Cyber bul­ly­ing leads to rise in calls for help

The Weekend Australian - - THE NATION - PAIGE TAY­LOR

Cyber bul­ly­ing has con­trib­uted to a5 per cent rise in the num­ber of sui­cide-re­lated calls to Kids Helpline, the coun­selling ser­vice that be­lieves teach­ing chil­dren em­pa­thy and re­silience is just as im­por­tant as tougher laws for on­line ha­rass­ment and abuse.

Mal­colm Turn­bull’s re­sponse to the sui­cide of bul­lied teen Amy “Dolly” Everett in­cluded a heart­felt Face­book post declar­ing that “ev­ery step must be taken to re­duce the in­ci­dence of bul­ly­ing, whether off­line or on, and elim­i­nate it wher­ever we can”.

“Much more work is needed, from gov­ern­ments, health groups and the in­ter­net com­pa­nies them­selves, to pre­vent cyber bul­ly­ing, stop it when it oc­curs and to min­imise its im­pact when it does oc­cur,’’ the Prime Min­is­ter said.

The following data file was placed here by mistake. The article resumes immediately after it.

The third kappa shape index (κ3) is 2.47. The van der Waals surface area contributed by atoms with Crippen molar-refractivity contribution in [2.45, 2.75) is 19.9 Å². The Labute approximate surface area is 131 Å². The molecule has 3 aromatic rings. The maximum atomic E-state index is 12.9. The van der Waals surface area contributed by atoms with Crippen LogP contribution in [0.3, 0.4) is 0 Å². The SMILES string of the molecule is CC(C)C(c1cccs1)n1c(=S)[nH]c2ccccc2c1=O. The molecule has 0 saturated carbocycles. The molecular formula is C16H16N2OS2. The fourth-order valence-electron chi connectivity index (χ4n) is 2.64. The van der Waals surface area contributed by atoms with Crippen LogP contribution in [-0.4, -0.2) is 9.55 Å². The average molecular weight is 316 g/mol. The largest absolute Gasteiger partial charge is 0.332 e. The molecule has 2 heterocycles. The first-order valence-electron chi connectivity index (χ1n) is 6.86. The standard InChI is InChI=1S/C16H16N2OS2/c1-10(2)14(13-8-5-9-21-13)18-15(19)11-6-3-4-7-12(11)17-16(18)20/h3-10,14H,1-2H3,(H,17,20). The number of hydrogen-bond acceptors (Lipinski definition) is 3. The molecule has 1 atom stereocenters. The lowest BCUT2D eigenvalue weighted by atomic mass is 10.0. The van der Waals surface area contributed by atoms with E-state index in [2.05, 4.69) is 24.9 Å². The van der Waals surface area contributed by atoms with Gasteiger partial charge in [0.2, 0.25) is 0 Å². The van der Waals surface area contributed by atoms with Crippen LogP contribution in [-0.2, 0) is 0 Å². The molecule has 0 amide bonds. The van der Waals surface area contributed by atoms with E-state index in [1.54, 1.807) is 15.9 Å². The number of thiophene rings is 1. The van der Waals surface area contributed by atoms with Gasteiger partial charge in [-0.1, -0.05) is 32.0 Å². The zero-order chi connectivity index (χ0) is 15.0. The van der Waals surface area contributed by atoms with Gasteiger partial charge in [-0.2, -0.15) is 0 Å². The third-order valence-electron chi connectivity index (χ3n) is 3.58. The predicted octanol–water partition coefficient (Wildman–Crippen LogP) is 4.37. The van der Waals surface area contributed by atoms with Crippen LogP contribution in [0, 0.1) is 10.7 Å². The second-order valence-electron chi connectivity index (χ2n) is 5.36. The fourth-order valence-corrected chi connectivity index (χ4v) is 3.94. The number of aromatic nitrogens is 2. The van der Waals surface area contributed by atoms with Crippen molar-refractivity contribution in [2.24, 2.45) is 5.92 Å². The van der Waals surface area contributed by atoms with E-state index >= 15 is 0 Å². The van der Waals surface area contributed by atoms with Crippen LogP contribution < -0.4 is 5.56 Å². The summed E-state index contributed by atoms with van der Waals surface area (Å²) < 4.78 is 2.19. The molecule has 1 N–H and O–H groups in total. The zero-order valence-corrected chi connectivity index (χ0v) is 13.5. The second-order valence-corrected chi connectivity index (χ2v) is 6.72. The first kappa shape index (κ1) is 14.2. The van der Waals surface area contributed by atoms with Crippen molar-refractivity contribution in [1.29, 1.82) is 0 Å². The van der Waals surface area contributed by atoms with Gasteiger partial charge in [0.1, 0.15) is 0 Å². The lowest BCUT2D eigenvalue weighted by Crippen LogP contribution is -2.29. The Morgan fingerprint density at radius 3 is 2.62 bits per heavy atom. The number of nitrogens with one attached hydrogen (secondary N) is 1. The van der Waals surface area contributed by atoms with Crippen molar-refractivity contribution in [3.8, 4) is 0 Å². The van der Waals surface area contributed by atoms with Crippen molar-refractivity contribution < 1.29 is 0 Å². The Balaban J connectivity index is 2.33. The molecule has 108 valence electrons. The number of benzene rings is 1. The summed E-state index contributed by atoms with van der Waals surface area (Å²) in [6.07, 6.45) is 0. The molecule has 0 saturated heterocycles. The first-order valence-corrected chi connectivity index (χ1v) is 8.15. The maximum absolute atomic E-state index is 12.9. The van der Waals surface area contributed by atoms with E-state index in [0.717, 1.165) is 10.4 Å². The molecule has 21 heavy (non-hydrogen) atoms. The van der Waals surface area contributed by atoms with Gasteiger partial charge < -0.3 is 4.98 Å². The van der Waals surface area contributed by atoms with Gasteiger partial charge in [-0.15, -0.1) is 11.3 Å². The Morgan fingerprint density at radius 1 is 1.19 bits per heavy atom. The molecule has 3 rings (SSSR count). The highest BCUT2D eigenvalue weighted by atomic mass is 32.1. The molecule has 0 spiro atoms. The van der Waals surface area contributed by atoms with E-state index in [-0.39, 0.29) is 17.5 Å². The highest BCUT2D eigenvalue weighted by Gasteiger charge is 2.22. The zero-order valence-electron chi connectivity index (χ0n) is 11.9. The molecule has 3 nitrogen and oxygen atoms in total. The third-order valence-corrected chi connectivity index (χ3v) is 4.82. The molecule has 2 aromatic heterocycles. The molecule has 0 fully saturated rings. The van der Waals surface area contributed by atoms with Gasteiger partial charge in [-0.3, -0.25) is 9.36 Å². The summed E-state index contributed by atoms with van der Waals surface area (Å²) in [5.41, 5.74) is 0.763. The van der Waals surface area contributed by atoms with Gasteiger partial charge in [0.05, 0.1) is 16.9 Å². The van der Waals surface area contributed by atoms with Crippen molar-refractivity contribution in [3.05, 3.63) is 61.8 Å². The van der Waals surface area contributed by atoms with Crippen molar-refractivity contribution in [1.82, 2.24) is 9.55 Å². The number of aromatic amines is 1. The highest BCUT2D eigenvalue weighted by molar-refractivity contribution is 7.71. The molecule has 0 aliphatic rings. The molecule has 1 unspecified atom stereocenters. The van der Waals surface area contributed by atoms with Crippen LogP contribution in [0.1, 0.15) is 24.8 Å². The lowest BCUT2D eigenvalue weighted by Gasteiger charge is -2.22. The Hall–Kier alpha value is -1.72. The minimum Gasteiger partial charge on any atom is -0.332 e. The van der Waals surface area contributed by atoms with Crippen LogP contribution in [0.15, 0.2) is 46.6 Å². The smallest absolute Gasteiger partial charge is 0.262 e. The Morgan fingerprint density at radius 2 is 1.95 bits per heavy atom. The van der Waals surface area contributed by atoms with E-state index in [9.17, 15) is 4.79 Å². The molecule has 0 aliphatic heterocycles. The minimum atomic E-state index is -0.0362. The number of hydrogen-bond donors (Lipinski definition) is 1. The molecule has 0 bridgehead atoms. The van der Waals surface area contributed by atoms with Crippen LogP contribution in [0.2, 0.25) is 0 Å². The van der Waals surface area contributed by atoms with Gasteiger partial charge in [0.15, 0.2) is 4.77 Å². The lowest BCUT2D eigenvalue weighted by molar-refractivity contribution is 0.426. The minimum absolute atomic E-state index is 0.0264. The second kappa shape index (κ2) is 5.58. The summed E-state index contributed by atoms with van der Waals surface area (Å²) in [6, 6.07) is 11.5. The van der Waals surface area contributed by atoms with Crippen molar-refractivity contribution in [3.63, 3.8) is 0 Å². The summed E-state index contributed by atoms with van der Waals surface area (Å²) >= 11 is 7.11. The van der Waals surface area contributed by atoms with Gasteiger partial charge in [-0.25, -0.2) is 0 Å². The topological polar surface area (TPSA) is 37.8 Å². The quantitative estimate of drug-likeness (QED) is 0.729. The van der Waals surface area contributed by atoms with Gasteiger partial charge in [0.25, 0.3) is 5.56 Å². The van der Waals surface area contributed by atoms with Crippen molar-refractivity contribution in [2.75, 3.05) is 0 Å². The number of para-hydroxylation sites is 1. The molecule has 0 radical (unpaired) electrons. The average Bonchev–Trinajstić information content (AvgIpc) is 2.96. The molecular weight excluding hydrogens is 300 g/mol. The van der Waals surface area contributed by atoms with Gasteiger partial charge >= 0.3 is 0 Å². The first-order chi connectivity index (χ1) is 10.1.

Kids Helpline, which re­ceives more than seven mil­lion calls and we­bchat mes­sages from or about chil­dren and young peo­ple ev­ery year, yes­ter­day re­vealed that in the 24 months to De­cem­ber there had been a 5 per cent in­crease in re­quests for help from chil­dren who were think­ing about sui­cide or peo­ple who were wor­ried about a child think­ing about sui­cide.

Kids Helpline’s vir­tual ser­vices man­ager Tony Fitzger­ald said this amounted to an ex­tra 3000 calls for help, with many re­lated to cyber bul­ly­ing.

While Dolly’s death has prompted de­bate about Aus­tralia’s cyber-bul­ly­ing laws and apps that al­low chil­dren to ha­rass and abuse anony­mously, Mr Fitzger­ald said his or­gan­i­sa­tion be­lieved crim­i­nal prose­cu­tion could only ever be one part of a broader so­lu­tion.

He said Kids Helpline’s ed­u­ca­tion pro­gram in schools in ev­ery state taught pri­mary-school-aged kids about em­pa­thy and how to cope with bul­ly­ing.

“The law en­force­ment side of things is only one as­pect of deal­ing with cyber bul­ly­ing — we would also say we need to be proac­tive rather than re­ac­tive, and that starts from a very early age,” Mr Fitzger­ald said.

“It starts by teach­ing val­ues around re­spect, it starts by help­ing kids learn em­pa­thy and by teach­ing kids more re­silience and bet­ter cop­ing skills.’’

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